integrating nutrition, fitness, sprituality, conscious living, and a little sass

Sesame Seeds

sesame seeds

Sesame seeds are one of the smallest seeds with the biggest flavor! They add a delicious nutty and crunchy taste to Asian and Indian dishes while also giving a creamy texture to other dishes. These seeds are small but might because they are extremely rich in many beneficial vitamins and minerals.


Benefits: Sesame seeds are an excellent source of copper, which is known for reducing pain and swelling due to its role in anti-inflammatory and antioxidant enzyme systems. They are also good sources of manganese, magnesium, calcium, phosphorus, iron, zinc, molybdenum, and selenium which have been shown to help with colon cancer, bone health, migraines, asthma, and PMS. Sesame seeds also contain two lignan components, sesamin and sesamolin which have a cholesterol lowering affect in humans and protect the liver from oxidative damage.

How To Use: One of the best ways to benefit from sesame seeds is by using tahini. Sesame seeds are so small, so by grinding them into a paste (tahini), you are able to get more of these nutritious little seeds. Tahini is used in hummus, makes an AMAZING dressing, and can be used in the same applications as peanut butter or almond butter. Sesame seeds are also amazing raw or toasted in salads or warm dishes, protein bars, healthy candies, and can also be made into a milk!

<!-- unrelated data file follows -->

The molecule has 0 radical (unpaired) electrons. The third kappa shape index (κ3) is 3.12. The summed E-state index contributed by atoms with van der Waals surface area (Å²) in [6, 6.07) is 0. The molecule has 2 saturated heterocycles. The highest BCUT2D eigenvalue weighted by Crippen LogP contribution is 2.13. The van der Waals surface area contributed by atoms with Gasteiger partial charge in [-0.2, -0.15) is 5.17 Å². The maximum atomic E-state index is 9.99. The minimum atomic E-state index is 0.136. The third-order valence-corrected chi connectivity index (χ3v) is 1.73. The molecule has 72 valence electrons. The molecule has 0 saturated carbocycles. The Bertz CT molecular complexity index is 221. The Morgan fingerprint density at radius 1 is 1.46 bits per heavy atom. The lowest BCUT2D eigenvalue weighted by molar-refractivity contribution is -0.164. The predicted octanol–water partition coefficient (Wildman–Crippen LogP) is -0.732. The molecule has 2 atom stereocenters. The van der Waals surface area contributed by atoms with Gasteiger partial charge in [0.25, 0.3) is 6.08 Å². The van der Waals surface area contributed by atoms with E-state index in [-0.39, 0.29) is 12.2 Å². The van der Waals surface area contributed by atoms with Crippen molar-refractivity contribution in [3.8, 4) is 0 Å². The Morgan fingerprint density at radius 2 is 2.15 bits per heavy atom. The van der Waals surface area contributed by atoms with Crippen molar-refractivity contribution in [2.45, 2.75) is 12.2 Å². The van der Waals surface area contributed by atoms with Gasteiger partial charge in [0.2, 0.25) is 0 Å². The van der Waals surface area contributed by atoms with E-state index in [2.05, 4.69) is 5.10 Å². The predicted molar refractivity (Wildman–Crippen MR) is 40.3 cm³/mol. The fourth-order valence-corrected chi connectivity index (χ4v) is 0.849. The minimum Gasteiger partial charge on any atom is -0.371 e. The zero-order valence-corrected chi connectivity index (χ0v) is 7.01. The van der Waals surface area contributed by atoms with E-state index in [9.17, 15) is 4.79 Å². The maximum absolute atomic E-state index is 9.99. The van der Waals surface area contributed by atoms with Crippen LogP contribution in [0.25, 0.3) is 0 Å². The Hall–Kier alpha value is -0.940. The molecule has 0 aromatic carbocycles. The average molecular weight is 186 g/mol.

Nutrition Facts: Servings Size: 1/4 cup

  • Calories: 206
  • Protein: 3.8 grams
  • Fats: 8.6 grams
  • Carbohydrates: 6 grams
    •     Fiber: 5.6 grams
  • Copper: 163.3% DV
  • Manganese: 44.5% DV
  • Calcium: 35.1% DV
  • Phosphorus: 32.3% DV
  • Magnesium: 31.5% DV
  • Iron: 29.1% DV
  • Zinc: 25.3% DV
  • Molybdenum: 23.6% DV
  • vitamin B1: 23.3% DV
  • Selenium: 22.5% DV
  • Fiber: 17% DV

**It’s best to store seeds in the fridge or freezer to keep them from going rancid, but fine to keep in the pantry if you will be using them within a month or two! 

2 comments on “Sesame Seeds

  1. Pingback: Green Goddess Dressing | holisticrendezvous

  2. Pingback: Which fats are good fats? | holisticrendezvous

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